- Is forgetting caused by inhibition?
- Current Directions in Psychological Science
- Volume | Issue number
- 22 | 3
- Pages (from-to)
- Document type
- Faculty of Social and Behavioural Sciences (FMG)
- Psychology Research Institute (PsyRes)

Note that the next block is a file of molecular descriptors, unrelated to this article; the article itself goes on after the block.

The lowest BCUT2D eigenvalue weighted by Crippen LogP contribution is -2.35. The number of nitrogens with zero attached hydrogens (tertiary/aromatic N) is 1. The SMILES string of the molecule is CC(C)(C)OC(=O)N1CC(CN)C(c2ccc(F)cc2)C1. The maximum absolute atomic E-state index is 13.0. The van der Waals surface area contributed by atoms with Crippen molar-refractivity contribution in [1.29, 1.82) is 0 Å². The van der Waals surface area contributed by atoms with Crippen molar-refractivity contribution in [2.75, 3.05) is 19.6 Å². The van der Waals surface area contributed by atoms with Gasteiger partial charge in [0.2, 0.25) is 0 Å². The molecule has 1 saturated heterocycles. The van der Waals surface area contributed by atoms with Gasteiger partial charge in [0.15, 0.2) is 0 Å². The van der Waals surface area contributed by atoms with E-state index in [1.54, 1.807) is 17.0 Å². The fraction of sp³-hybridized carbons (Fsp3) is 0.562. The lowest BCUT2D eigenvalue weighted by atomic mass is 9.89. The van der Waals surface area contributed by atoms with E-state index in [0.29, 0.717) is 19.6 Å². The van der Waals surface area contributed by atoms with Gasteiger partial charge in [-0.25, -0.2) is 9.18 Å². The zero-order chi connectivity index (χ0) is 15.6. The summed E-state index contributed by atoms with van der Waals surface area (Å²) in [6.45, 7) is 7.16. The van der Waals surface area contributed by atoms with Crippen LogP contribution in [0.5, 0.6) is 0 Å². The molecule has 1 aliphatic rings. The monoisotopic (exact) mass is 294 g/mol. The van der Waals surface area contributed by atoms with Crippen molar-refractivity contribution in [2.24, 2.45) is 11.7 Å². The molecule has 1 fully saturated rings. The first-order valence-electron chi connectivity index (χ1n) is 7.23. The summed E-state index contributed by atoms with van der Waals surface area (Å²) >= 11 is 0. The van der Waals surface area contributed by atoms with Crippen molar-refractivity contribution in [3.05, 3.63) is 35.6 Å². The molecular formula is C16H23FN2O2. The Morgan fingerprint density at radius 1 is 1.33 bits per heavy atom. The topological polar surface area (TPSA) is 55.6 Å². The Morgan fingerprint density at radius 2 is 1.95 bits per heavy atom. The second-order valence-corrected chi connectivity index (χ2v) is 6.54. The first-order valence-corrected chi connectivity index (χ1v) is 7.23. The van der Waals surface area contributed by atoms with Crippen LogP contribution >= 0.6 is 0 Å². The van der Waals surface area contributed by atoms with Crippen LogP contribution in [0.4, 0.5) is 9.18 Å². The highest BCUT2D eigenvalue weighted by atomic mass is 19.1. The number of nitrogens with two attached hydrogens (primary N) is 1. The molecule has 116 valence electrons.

A well-known finding in memory research is the forgetting effect that occurs because of practicing some Item A on the recall of a related Item B. The traditional explanation for such interference effects is based on the notion of competition. According to the inhibition theory of forgetting, however, such forgetting is due to an inhibitory control process that operates whenever the retrieval of specific target information is hindered by competition from related information. The suppression of the related information is a longer lasting phenomenon that may show up on later testing. We report several experiments that were carried out to test 2 fundamental assumptions of the inhibition theory: the interference dependence and retrieval specificity assumptions. The results of these experiments do not support the predictions of the inhibition theory. Instead, the results are more compatible with the standard account that attributes the forgetting to competition at the time of the later testing.
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